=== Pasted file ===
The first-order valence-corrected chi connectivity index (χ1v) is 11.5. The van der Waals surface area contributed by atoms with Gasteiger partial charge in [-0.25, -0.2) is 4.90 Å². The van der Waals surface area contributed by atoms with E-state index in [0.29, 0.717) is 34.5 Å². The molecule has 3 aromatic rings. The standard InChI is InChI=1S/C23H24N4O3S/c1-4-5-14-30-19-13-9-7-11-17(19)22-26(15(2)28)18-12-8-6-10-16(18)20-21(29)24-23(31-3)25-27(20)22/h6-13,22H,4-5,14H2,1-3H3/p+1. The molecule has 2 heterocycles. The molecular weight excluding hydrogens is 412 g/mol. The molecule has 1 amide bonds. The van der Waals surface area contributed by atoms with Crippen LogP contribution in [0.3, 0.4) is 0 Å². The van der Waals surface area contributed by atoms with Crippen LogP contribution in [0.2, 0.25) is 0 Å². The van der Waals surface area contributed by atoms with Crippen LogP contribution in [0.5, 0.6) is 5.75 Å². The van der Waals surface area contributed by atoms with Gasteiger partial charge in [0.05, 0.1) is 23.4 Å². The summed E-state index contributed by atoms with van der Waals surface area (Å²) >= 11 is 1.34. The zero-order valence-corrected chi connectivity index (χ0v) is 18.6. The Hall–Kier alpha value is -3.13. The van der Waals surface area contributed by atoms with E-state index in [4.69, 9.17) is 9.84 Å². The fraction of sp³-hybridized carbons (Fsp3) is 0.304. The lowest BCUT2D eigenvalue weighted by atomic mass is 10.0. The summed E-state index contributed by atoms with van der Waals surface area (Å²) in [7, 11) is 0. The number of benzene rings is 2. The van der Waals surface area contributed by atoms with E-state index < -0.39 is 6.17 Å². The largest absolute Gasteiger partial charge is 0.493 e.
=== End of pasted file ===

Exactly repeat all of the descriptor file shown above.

The first-order valence-corrected chi connectivity index (χ1v) is 11.5. The van der Waals surface area contributed by atoms with Gasteiger partial charge in [-0.25, -0.2) is 4.90 Å². The van der Waals surface area contributed by atoms with E-state index in [0.29, 0.717) is 34.5 Å². The molecule has 3 aromatic rings. The standard InChI is InChI=1S/C23H24N4O3S/c1-4-5-14-30-19-13-9-7-11-17(19)22-26(15(2)28)18-12-8-6-10-16(18)20-21(29)24-23(31-3)25-27(20)22/h6-13,22H,4-5,14H2,1-3H3/p+1. The molecule has 2 heterocycles. The molecular weight excluding hydrogens is 412 g/mol. The molecule has 1 amide bonds. The van der Waals surface area contributed by atoms with Crippen LogP contribution in [0.3, 0.4) is 0 Å². The van der Waals surface area contributed by atoms with Crippen LogP contribution in [0.2, 0.25) is 0 Å². The van der Waals surface area contributed by atoms with Crippen LogP contribution in [0.5, 0.6) is 5.75 Å². The van der Waals surface area contributed by atoms with Gasteiger partial charge in [0.05, 0.1) is 23.4 Å². The summed E-state index contributed by atoms with van der Waals surface area (Å²) >= 11 is 1.34. The zero-order valence-corrected chi connectivity index (χ0v) is 18.6. The Hall–Kier alpha value is -3.13. The van der Waals surface area contributed by atoms with E-state index in [4.69, 9.17) is 9.84 Å². The fraction of sp³-hybridized carbons (Fsp3) is 0.304. The lowest BCUT2D eigenvalue weighted by atomic mass is 10.0. The summed E-state index contributed by atoms with van der Waals surface area (Å²) in [7, 11) is 0. The number of benzene rings is 2. The van der Waals surface area contributed by atoms with E-state index < -0.39 is 6.17 Å². The largest absolute Gasteiger partial charge is 0.493 e.